Snoring is common, but it can also be a red flag.

Snoring is something we’ve all done at some point, but when snoring becomes your new nightly normal, you shouldn’t ignore it. Snoring doesn’t just affect your partner and even other people in your household, it can actually be a symptom of a potentially serious sleep disorder. According to the National Sleep Foundation, roughly 90 million adults experience snoring with an estimated 37 million snoring on a nightly basis. Although there are a number of reasons why someone might snore, it’s no coincidence that about half of chronic snorers have obstructive sleep apnea.

What is obstructive sleep apnea?

As described by the American Sleep Apnea Association, sleep apnea is a disorder characterized by “an involuntary cessation of breathing” while a person is asleep.

Put simply, sleep apnea makes you stop breathing while you’re asleep, often sporadically and up to hundreds of times in a night. Some individuals may stop breathing for over a minute without even realizing it as the pause in breathing isn’t enough to fully awaken them.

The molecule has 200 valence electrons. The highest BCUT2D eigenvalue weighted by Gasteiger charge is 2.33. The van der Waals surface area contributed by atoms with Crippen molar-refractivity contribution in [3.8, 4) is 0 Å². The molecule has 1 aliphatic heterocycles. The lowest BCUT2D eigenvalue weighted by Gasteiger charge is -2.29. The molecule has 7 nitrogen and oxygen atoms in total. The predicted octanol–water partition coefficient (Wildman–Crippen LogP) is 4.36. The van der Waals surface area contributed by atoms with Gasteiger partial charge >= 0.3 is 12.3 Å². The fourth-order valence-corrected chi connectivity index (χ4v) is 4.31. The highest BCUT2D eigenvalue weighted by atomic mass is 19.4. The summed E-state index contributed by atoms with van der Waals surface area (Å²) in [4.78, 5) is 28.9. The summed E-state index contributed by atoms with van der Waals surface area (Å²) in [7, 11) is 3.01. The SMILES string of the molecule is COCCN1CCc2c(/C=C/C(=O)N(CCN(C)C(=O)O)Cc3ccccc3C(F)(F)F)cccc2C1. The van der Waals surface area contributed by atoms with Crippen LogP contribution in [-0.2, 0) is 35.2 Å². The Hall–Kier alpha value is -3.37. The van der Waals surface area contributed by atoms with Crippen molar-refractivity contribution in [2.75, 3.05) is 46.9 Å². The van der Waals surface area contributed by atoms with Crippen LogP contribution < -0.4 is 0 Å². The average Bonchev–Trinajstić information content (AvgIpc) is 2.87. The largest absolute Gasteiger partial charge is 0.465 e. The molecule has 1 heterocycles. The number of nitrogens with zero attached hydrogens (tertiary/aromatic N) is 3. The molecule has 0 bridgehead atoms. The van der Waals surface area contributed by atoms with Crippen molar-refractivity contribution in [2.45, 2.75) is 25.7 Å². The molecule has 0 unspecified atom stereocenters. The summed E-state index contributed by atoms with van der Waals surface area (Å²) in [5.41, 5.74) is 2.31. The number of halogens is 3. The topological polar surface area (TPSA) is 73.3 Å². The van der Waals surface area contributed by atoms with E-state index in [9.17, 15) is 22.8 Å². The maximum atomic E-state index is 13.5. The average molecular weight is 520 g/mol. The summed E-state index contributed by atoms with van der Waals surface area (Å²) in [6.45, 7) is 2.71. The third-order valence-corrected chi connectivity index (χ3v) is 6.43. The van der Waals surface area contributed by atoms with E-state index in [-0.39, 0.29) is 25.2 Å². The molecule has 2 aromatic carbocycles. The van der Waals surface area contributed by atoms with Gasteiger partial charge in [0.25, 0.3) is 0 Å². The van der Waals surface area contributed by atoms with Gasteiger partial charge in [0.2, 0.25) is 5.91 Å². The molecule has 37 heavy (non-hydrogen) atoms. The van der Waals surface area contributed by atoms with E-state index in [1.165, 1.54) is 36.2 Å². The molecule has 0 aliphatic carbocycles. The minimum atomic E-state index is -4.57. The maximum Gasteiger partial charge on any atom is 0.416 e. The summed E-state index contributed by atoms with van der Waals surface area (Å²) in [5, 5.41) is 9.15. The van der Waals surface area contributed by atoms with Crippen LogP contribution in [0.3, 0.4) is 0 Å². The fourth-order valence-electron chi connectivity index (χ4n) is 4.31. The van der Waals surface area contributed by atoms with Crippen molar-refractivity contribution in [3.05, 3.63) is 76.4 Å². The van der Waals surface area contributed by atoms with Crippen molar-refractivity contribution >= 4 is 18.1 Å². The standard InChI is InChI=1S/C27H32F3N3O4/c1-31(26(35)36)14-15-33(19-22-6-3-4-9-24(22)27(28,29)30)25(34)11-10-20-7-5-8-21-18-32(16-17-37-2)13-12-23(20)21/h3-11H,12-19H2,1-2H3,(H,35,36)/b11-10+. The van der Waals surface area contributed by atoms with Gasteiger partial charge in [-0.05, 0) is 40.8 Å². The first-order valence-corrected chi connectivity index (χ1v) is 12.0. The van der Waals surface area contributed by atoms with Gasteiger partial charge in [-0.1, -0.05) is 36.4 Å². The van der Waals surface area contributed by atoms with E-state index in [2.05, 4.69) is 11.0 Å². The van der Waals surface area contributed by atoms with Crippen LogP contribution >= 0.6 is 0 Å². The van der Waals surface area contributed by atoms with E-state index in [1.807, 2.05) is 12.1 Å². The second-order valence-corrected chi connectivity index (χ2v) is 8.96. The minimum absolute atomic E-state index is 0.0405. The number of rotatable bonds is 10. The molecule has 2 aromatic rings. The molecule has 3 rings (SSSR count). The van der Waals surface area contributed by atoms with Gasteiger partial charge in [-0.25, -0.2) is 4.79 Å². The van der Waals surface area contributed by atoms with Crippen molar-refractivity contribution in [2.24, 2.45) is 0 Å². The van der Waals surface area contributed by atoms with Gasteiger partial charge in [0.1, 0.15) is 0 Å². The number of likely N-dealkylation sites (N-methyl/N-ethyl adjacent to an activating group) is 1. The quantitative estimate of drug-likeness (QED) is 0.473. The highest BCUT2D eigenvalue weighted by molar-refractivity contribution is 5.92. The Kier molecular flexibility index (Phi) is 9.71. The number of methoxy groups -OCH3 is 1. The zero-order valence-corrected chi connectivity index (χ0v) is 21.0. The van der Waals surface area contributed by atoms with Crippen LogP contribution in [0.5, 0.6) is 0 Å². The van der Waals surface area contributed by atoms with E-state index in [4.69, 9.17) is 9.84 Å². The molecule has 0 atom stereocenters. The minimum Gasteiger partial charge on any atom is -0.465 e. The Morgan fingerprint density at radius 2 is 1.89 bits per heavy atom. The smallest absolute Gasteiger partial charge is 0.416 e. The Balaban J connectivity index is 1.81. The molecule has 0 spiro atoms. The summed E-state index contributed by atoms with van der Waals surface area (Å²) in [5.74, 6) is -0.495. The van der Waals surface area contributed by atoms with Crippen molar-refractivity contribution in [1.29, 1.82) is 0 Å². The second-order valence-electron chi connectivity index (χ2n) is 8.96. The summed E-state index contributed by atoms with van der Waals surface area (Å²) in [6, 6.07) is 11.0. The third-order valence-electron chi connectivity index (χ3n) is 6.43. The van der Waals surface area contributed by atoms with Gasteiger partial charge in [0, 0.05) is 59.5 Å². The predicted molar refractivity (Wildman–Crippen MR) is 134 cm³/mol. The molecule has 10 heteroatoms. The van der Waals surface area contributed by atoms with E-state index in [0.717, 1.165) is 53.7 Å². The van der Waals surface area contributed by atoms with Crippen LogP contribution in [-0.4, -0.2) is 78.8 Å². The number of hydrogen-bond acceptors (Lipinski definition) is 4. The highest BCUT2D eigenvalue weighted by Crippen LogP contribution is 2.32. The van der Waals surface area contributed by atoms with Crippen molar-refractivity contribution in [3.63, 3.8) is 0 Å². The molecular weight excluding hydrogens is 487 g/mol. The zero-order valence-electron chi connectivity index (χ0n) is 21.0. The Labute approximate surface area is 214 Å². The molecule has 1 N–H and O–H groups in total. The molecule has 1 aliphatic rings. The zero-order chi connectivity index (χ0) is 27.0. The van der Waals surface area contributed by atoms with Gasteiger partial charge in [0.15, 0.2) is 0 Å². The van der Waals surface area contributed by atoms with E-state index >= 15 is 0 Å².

Obstructive sleep apnea (OSA) is caused by blocked airways, most often due to the throat muscles relaxing and allowing soft tissues to collapse into the throat. When you think about snoring and how it sounds on the inhale, it’s easy to picture how overly relaxed throat tissues blocking airflow would cause the stereotypical grumbling, grating, roaring sound.  

There are also two other types of sleep apnea—central sleep apnea and mixed sleep apnea. Central sleep apnea is uncommon and caused by the brain failing to signal muscles to breathe. In some cases, it’s believed that chronic, untreated OSA itself can cause or exacerbate central sleep apnea. This is known as mixed sleep apnea and is quite rare.

How do I know if I have obstructive sleep apnea?

In many cases, it’s fairly easy to determine if you have obstructive sleep apnea, even before you get a professional evaluation. This is great news as the easier is it to diagnosis a health disorder, the faster you can begin treatment.

Let’s take a look at some of the main symptoms of OSA as well as who might be at a higher risk for developing OSA.